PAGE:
KARDS: A New Way to Experience World War II

This article is sponsored by 1939 Games.

World War II has served as the historical setting for countless video games over the years. Most of these games have been first-person shooters that put you smack-dab in the middle of the battlefield. But 1939 Games’ free-to-play KARDS takes a more unique approach to WWII, infusing classic CCG gameplay with historical references to the war, including weapons, vehicles, equipment, stratagems, and more. It’s the coolest, most enjoyable history lesson I’ve had in recent memory, and it’s fun to play as well, especially when testing your skills against an online opponent.

Gameplay is simple, addictive, and rewards a measured approach. You first choose which nation to play as (US, Great Britain, Japan, Germany, Russia). Each nation comes equipped with a starter deck that can be expanded based on your needs on the battlefield. Turns see you drawing and playing cards from your hand, with the ultimate goal being the destruction of your opponent’s headquarters.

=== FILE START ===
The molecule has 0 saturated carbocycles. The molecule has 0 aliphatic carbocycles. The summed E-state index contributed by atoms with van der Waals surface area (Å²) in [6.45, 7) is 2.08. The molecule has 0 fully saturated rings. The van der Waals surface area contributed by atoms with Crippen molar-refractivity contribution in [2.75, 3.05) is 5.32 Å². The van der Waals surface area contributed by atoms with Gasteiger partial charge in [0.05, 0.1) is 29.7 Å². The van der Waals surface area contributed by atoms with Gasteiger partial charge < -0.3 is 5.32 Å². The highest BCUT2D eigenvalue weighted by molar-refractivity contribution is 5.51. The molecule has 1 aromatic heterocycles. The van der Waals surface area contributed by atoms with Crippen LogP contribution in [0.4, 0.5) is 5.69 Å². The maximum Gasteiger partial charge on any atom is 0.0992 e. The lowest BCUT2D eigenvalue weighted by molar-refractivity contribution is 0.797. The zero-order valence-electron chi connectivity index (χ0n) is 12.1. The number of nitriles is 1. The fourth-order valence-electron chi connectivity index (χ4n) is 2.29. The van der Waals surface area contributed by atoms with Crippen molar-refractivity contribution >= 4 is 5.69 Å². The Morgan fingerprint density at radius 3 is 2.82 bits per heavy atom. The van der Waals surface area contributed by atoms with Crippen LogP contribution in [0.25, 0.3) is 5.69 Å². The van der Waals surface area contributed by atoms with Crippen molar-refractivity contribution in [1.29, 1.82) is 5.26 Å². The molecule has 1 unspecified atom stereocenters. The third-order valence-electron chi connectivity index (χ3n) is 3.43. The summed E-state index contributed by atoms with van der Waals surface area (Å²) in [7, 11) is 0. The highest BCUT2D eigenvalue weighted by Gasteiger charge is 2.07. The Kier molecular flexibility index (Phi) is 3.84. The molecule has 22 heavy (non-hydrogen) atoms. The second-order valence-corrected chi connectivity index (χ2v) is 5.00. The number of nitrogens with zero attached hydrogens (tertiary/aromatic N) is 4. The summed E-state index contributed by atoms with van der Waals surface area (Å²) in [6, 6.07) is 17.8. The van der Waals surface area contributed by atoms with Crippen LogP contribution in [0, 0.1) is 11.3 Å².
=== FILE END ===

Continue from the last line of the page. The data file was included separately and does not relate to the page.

The battlefield setup is simple: You and your opponent each have a headquarters, represented by a card with defense points. On the support line, you can deploy up to four units any way you want on either side of the HQ, while you can have an additional five cards on the frontline. The goal is to attack the enemy base by strategically advancing ground-based units like tanks and infantry, and you can also launch devastating ranged attacks with artillery and air units from the support line, bi-passing the frontline in the process. Using a combination of all of these different units is the key to victory.